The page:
Grilled Parmesan: smear of garlic butter with a sprinkle of parmesan cheese, breaded eggplant or breaded thin chicken breast, fresh mozzarella cheese and serve with hearty spaghetti sauce on the side for dipping
Cheese Steak: smear of garlic butter, thinly sliced steak or chicken, sautéed onions and mushrooms and provolone cheese
Vegetarian: smear of pesto, roasted eggplant or zucchini, roasted red bell pepper, mushrooms, arugula and fresh mozzarella
Italian Chicken: smear of pesto, grilled chicken, red onion with provolone on rosemary focaccia
California Chicken: smear of pesto, grilled chicken, bacon, red onion, avocado with havarti cheese
The Method: How to Make Grilled Sandwiches
1. Preheat a griddle to 350 degrees, or a skillet to medium heat.
2. Slice your bread and smear butter on one side of both slices.
3. Place the bread, buttered side down, on a plate and spread your choice of smear on each side.
4. Layer your topping on one side so that the smaller pieces (like chopped olives or mushrooms) are on a smear and a heavier topping (cheese, meat or a thickly sliced vegetable) is on top. This prevents your smaller toppings from falling out.
5. Place this piece of bread on the preheated griddle or skillet, then place the second piece of bread on top with the buttered side facing up.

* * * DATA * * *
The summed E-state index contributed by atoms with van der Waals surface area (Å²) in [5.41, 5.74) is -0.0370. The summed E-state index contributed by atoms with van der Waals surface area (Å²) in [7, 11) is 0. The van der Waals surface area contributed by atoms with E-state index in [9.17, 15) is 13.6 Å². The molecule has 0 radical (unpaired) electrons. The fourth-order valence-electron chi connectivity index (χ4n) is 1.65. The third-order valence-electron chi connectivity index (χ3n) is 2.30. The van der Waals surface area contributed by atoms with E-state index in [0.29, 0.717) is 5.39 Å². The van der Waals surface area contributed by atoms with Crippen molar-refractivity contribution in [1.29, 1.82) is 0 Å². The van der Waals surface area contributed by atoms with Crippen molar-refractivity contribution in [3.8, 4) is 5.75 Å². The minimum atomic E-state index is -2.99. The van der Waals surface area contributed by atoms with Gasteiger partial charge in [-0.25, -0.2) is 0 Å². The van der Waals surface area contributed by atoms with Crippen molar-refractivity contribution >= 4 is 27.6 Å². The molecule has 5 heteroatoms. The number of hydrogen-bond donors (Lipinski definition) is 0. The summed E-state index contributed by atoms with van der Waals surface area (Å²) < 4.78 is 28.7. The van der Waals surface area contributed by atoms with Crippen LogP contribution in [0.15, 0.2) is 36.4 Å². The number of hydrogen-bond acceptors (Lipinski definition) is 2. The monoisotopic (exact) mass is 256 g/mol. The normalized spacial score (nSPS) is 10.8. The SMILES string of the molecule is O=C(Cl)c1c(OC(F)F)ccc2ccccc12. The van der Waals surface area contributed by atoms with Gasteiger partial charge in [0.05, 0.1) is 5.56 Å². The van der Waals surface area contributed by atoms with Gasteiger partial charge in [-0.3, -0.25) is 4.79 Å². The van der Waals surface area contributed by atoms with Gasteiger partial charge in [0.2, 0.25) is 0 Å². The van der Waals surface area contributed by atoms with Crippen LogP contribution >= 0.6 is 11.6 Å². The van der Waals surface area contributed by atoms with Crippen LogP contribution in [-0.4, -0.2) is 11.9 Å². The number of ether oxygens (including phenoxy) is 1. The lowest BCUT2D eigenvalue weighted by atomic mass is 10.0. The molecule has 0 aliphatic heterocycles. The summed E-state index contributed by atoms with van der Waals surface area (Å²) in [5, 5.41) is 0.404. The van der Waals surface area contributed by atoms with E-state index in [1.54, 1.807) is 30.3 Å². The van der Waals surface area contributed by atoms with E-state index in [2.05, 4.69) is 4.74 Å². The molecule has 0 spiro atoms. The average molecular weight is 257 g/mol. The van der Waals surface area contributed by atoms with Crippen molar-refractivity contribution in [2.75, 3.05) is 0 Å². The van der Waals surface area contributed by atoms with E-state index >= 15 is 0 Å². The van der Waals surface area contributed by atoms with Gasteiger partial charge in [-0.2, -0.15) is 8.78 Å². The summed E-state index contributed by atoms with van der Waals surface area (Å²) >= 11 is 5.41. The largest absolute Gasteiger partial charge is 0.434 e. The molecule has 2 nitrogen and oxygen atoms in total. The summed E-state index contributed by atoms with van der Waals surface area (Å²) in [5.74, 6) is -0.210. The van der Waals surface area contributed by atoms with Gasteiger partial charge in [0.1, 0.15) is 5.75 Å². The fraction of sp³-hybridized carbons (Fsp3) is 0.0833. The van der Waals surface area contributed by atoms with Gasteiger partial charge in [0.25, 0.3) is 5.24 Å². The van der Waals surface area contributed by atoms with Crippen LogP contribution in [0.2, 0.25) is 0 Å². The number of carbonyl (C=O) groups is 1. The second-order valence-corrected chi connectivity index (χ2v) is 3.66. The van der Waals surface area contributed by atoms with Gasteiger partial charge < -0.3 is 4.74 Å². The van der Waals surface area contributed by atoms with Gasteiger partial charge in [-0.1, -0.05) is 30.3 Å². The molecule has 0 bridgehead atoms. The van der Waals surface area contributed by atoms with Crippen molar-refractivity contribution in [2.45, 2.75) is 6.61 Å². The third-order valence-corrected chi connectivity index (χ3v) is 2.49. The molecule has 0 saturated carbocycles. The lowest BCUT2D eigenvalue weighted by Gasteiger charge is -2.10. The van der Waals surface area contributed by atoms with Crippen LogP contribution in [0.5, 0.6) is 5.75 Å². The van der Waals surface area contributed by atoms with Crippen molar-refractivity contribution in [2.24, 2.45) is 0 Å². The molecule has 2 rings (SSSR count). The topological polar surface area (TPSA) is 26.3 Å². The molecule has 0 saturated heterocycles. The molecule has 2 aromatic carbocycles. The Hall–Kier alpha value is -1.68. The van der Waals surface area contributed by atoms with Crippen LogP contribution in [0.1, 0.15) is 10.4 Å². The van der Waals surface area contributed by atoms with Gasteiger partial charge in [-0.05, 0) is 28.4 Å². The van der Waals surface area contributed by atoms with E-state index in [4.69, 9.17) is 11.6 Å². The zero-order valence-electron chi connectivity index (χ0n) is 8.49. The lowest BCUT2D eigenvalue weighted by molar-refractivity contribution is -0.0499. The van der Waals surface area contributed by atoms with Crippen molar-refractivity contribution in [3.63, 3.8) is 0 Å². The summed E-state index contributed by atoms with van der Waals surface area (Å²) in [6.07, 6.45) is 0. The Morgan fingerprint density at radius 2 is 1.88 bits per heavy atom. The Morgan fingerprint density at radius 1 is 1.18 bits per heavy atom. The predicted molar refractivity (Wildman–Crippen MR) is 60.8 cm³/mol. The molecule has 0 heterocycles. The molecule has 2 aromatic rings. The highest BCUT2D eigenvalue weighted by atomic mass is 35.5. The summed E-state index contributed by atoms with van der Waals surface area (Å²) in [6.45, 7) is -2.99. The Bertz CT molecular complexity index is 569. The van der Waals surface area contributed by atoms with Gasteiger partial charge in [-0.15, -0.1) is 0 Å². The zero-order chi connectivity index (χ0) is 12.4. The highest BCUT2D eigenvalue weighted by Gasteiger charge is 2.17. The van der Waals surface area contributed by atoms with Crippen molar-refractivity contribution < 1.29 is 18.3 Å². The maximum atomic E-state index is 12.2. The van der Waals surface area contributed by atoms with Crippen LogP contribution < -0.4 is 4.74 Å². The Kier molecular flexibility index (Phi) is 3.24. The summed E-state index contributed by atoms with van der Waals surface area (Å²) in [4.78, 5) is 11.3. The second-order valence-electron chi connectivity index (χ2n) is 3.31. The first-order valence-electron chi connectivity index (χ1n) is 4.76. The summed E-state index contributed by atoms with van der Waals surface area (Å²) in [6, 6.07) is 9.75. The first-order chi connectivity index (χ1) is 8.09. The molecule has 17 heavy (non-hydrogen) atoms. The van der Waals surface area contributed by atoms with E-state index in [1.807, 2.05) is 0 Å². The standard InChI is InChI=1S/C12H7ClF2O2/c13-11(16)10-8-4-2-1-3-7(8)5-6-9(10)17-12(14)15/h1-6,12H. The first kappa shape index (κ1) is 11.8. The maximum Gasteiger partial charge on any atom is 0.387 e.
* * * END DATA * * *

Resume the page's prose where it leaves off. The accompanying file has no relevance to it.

6. Lay a glass 8×8 dish on your sandwich if using a skillet, or a larger glass 9×13 dish on up to four sandwiches if using a griddle. Press down lightly. Let the weight of the glass dish press down on the sandwich and cook for 3-5 minutes, or until the bread is medium golden brown.
7. Carefully take off the dish and flip each sandwich over. Lay the dish on the sandwiches again and cook for another 3-5 minutes.
8. Slice diagonally and serve warm.
Additional Money Saving Ideas:
- Make your own bread whenever possible. One homemade loaf can cost as little as 25¢.
- First chill leftover ham/turkey/roast from Easter for 2-3 hours, then freeze for 20 minutes before slicing very thin for sandwiches. Freeze in 1/2 pound portions which when combined with cheese and vegetables, should be enough to feed the average family of four.
- Build your sandwich around the cheese used most often in your meal plans. You can save by buying it in bulk and reduce the chances of random slices of various cheeses growing green fuzzies in the fridge drawers.
- Save all leftover meat from one month to splurge on a “meat-lovers” sandwich the next. You’ll enjoy having a meat-filled sandwich without spending any more money!
- When making sandwiches for kids, start with one cheese and one mild vegetable (like mozzarella and tomato). Next time use the same cheese but a different vegetable (swap spinach for tomato). Then on the third time, combine both approved vegetables with the same cheese (mozzarella with tomato and spinach). They’re more likely to accept both spinach and tomato if they’ve tried each on their own, plus you’ll happily be serving your kids spinach at dinner!
Time Saving Tip:
Instead of slicing just enough for dinner, slice extra cheese, vegetables and meat. Either save them for the next sandwich night, or use as salad or pizza toppings later in the week. Visa versa works too! Saving small leftovers for sandwich night allows experimentation with flavors without a big investment (because you were going to throw away that one slice of cheese anyway, right? 😉 ).